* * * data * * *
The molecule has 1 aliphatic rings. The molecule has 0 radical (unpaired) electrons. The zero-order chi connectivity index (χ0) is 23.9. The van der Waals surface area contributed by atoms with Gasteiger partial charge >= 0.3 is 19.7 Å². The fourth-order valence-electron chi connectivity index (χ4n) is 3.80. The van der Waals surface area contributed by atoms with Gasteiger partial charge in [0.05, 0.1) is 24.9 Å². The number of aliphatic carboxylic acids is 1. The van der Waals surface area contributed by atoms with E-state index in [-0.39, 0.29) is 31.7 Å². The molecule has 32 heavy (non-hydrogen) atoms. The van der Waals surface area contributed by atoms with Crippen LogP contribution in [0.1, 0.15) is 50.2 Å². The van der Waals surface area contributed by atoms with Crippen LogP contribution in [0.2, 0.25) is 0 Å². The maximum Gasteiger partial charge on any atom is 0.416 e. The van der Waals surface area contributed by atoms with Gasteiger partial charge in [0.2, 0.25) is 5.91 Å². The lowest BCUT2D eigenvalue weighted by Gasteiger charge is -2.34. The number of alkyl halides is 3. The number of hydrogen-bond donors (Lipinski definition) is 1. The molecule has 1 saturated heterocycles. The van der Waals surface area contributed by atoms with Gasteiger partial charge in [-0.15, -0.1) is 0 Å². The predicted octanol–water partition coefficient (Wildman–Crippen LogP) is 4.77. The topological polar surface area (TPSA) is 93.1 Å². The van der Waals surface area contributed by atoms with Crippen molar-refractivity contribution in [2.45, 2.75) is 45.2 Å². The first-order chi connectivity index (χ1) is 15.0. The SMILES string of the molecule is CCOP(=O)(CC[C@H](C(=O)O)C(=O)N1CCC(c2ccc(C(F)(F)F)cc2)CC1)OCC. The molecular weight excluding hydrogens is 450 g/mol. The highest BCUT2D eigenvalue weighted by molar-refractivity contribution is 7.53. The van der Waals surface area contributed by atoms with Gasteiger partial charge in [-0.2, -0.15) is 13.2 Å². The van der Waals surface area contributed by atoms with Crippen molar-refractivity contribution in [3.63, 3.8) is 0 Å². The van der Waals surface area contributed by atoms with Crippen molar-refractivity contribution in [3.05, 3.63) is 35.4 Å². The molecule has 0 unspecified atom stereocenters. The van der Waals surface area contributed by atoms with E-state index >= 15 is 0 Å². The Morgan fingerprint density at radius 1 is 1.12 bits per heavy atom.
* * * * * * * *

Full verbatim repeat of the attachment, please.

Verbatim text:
The molecule has 1 aliphatic rings. The molecule has 0 radical (unpaired) electrons. The zero-order chi connectivity index (χ0) is 23.9. The van der Waals surface area contributed by atoms with Gasteiger partial charge >= 0.3 is 19.7 Å². The fourth-order valence-electron chi connectivity index (χ4n) is 3.80. The van der Waals surface area contributed by atoms with Gasteiger partial charge in [0.05, 0.1) is 24.9 Å². The number of aliphatic carboxylic acids is 1. The van der Waals surface area contributed by atoms with E-state index in [-0.39, 0.29) is 31.7 Å². The molecule has 32 heavy (non-hydrogen) atoms. The van der Waals surface area contributed by atoms with Crippen LogP contribution in [0.1, 0.15) is 50.2 Å². The van der Waals surface area contributed by atoms with Crippen LogP contribution in [0.2, 0.25) is 0 Å². The maximum Gasteiger partial charge on any atom is 0.416 e. The van der Waals surface area contributed by atoms with Gasteiger partial charge in [0.2, 0.25) is 5.91 Å². The lowest BCUT2D eigenvalue weighted by Gasteiger charge is -2.34. The number of alkyl halides is 3. The number of hydrogen-bond donors (Lipinski definition) is 1. The molecule has 1 saturated heterocycles. The van der Waals surface area contributed by atoms with Gasteiger partial charge in [-0.15, -0.1) is 0 Å². The predicted octanol–water partition coefficient (Wildman–Crippen LogP) is 4.77. The topological polar surface area (TPSA) is 93.1 Å². The van der Waals surface area contributed by atoms with Crippen molar-refractivity contribution in [2.45, 2.75) is 45.2 Å². The first-order chi connectivity index (χ1) is 15.0. The SMILES string of the molecule is CCOP(=O)(CC[C@H](C(=O)O)C(=O)N1CCC(c2ccc(C(F)(F)F)cc2)CC1)OCC. The molecular weight excluding hydrogens is 450 g/mol. The highest BCUT2D eigenvalue weighted by molar-refractivity contribution is 7.53. The van der Waals surface area contributed by atoms with Gasteiger partial charge in [-0.2, -0.15) is 13.2 Å². The van der Waals surface area contributed by atoms with Crippen molar-refractivity contribution in [3.63, 3.8) is 0 Å². The van der Waals surface area contributed by atoms with Crippen molar-refractivity contribution in [3.05, 3.63) is 35.4 Å². The molecule has 0 unspecified atom stereocenters. The van der Waals surface area contributed by atoms with E-state index >= 15 is 0 Å². The Morgan fingerprint density at radius 1 is 1.12 bits per heavy atom.